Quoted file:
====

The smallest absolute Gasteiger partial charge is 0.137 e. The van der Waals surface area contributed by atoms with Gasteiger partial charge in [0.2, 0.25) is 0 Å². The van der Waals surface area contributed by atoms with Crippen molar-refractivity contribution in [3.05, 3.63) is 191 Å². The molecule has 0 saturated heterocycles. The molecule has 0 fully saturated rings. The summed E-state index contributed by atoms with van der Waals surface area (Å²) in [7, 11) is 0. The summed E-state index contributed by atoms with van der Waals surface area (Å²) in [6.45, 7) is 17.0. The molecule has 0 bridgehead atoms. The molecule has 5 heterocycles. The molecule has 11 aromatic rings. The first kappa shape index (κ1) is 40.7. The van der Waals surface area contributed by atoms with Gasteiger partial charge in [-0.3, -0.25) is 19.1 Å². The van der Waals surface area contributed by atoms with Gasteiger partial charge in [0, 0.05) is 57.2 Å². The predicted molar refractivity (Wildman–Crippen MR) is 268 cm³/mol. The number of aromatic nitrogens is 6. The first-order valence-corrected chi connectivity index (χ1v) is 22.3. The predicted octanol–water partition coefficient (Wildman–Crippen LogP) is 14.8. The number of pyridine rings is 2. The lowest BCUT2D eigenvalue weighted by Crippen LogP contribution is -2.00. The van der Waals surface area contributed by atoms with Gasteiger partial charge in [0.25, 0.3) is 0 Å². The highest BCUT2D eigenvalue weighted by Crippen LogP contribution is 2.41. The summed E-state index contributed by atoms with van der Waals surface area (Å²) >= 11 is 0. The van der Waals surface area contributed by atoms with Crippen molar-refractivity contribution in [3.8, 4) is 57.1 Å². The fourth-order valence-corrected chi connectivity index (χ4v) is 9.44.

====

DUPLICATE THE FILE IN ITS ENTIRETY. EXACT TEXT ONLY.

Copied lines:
The smallest absolute Gasteiger partial charge is 0.137 e. The van der Waals surface area contributed by atoms with Gasteiger partial charge in [0.2, 0.25) is 0 Å². The van der Waals surface area contributed by atoms with Crippen molar-refractivity contribution in [3.05, 3.63) is 191 Å². The molecule has 0 saturated heterocycles. The molecule has 0 fully saturated rings. The summed E-state index contributed by atoms with van der Waals surface area (Å²) in [7, 11) is 0. The summed E-state index contributed by atoms with van der Waals surface area (Å²) in [6.45, 7) is 17.0. The molecule has 0 bridgehead atoms. The molecule has 5 heterocycles. The molecule has 11 aromatic rings. The first kappa shape index (κ1) is 40.7. The van der Waals surface area contributed by atoms with Gasteiger partial charge in [-0.3, -0.25) is 19.1 Å². The van der Waals surface area contributed by atoms with Gasteiger partial charge in [0, 0.05) is 57.2 Å². The predicted molar refractivity (Wildman–Crippen MR) is 268 cm³/mol. The number of aromatic nitrogens is 6. The first-order valence-corrected chi connectivity index (χ1v) is 22.3. The predicted octanol–water partition coefficient (Wildman–Crippen LogP) is 14.8. The number of pyridine rings is 2. The lowest BCUT2D eigenvalue weighted by Crippen LogP contribution is -2.00. The van der Waals surface area contributed by atoms with Gasteiger partial charge in [0.25, 0.3) is 0 Å². The highest BCUT2D eigenvalue weighted by Crippen LogP contribution is 2.41. The summed E-state index contributed by atoms with van der Waals surface area (Å²) >= 11 is 0. The van der Waals surface area contributed by atoms with Crippen molar-refractivity contribution in [3.8, 4) is 57.1 Å². The fourth-order valence-corrected chi connectivity index (χ4v) is 9.44.